Posts Tagged ‘Damien O’Connor’

Biosecurity officials target vehicles and machinery from Japan

The Ministry for Primary Industries (MPI) has introduced new measures to reduce the risk of brown marmorated stink bugs arriving in vehicles and machinery from Japan.

The changes will require all used vehicles (cars and trucks) to undergo inspection and cleaning at a ministry-approved facility in Japan before they are shipped out.

Moreover, any used machinery or other types of used vehicles from Japan will require certification proving it has undergone cleaning by an appropriate provider, says Paul Hallett, MPI biosecurity and environment manager.

Agriculture Minister Damien O’Connor meanwhile has been answering questions in Parliament on the issue

Among the questions:

Hon Nathan Guy: How many live stink bugs have been found in ships destined for New Zealand from Japan over the last week?

Hon DAMIEN O’CONNOR: I’ve been unable to be in a position to count them.

Hon Nathan Guy: Is the Minister, therefore, telling the House that he’s had no formal advice from his officials as to how many stink bugs have arrived on vessels from Japan in the last week?

Hon DAMIEN O’CONNOR: No, I do not have a number, but what I can tell that Minister is that, unlike himself, we identified through a rigid, robust system of inspection of the ship—before any vehicles were put off the ship, officials identified—the presence of brown marmorated stink bugs, which are a huge threat to this country. We have upped the level of compliance and scrutiny on those ships, and we’ll stand by that regardless of whether it’s two or 2,000 stink bugs. We cannot afford to let those pests into this country.

In his announcement, Mr Hallett said nearly 95 per cent of used vehicles from Japan already go through approved facilities that are designed to eliminate the risk of biosecurity threats like seeds and hitchhiking organisms such as Asian gypsy moth.

The new requirement will be compulsory for all imports.

“The changes will significantly reduce the chance of transporting dirty vehicles and machinery that could contaminate other cargo.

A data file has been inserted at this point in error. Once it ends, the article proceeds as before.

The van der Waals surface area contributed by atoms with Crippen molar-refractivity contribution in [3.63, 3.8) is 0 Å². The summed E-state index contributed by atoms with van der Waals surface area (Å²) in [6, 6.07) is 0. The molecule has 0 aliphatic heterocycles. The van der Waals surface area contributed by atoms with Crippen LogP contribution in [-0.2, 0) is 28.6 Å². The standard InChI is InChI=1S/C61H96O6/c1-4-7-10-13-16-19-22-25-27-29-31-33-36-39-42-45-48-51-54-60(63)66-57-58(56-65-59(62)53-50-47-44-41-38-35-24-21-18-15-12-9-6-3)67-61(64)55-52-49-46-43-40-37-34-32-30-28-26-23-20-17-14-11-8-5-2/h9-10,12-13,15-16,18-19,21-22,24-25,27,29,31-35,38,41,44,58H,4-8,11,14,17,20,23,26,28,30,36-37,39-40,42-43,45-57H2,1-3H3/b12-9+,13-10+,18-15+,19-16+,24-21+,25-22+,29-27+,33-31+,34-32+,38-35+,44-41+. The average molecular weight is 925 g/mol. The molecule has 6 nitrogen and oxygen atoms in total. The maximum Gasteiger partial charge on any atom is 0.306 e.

“The move is the result of an unprecedented spike in the number of stink bugs arriving at the border from Japan in bulk carriers.”

The ministry has already increased the level of inspection of arriving carriers and their cargo, including the use of fogging with insecticide to flush any insects out of confined spaces.

It has directed three bulk carriers to leave New Zealand this month because of excessive contamination.

Mr Hallett says the ministry will work with industry to develop longer-term options for reducing the biosecurity risk.

The aim is to find solutions that avoid the need to turn vessels around at the border. This could include treatment prior to entering New Zealand waters or finding ways of fumigating the vessels here if any detections are made.

A treatment programme will be trialled on one of the affected ships this week. The vessel will have to pass rigorous biosecurity checks for the ministry to allow the release of its cargo.


Drought classification is extended to the Grey and Buller districts

Agriculture and Rural Minister Damien O’Connor has added the Grey and Buller districts on the South Island’s West Coast to the medium-scale drought declared in the lower North Island last month. 

The extension of the drought classification means the local Rural Support Trust and other recovery organisations get a funding boost of up to $50,000 to help their local communities.

O’Connor declared 13 districts across Taranaki, Manawatu-Whanganui and Wellington were in drought conditions just before Christmas after an extremely dry start to the summer. 

“On the back of an extremely wet winter that left many farmers unable to grow pasture or crops for spring, the early and unusual dry start to summer turned West Coast pastures from swamp to concrete,” O’Connor said.

“It was agreed that while farmers needed to plan for the worst, there was hope that the forecast rainstorms could break the drought before central government assistance became necessary. However, the Grey and Buller districts now meet the criteria for a medium-scale event.”